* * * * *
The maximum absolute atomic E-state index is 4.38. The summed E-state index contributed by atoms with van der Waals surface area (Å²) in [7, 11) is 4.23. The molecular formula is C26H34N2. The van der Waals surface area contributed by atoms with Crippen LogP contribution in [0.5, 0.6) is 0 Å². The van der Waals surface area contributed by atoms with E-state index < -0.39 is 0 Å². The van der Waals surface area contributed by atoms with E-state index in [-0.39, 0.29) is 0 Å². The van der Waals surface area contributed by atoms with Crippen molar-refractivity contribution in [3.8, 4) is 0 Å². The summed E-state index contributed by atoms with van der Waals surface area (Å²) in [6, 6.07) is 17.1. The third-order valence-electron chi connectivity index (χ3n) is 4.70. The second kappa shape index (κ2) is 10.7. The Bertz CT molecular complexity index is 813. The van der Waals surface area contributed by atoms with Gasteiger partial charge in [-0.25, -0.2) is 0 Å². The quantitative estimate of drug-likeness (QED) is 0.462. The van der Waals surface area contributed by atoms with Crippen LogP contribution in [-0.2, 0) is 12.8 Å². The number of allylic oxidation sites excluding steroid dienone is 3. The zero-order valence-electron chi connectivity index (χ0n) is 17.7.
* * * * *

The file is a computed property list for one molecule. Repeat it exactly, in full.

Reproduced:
The maximum absolute atomic E-state index is 4.38. The summed E-state index contributed by atoms with van der Waals surface area (Å²) in [7, 11) is 4.23. The molecular formula is C26H34N2. The van der Waals surface area contributed by atoms with Crippen LogP contribution in [0.5, 0.6) is 0 Å². The van der Waals surface area contributed by atoms with E-state index < -0.39 is 0 Å². The van der Waals surface area contributed by atoms with E-state index in [-0.39, 0.29) is 0 Å². The van der Waals surface area contributed by atoms with Crippen molar-refractivity contribution in [3.8, 4) is 0 Å². The summed E-state index contributed by atoms with van der Waals surface area (Å²) in [6, 6.07) is 17.1. The third-order valence-electron chi connectivity index (χ3n) is 4.70. The second kappa shape index (κ2) is 10.7. The Bertz CT molecular complexity index is 813. The van der Waals surface area contributed by atoms with Gasteiger partial charge in [-0.25, -0.2) is 0 Å². The quantitative estimate of drug-likeness (QED) is 0.462. The van der Waals surface area contributed by atoms with Crippen LogP contribution in [-0.2, 0) is 12.8 Å². The number of allylic oxidation sites excluding steroid dienone is 3. The zero-order valence-electron chi connectivity index (χ0n) is 17.7.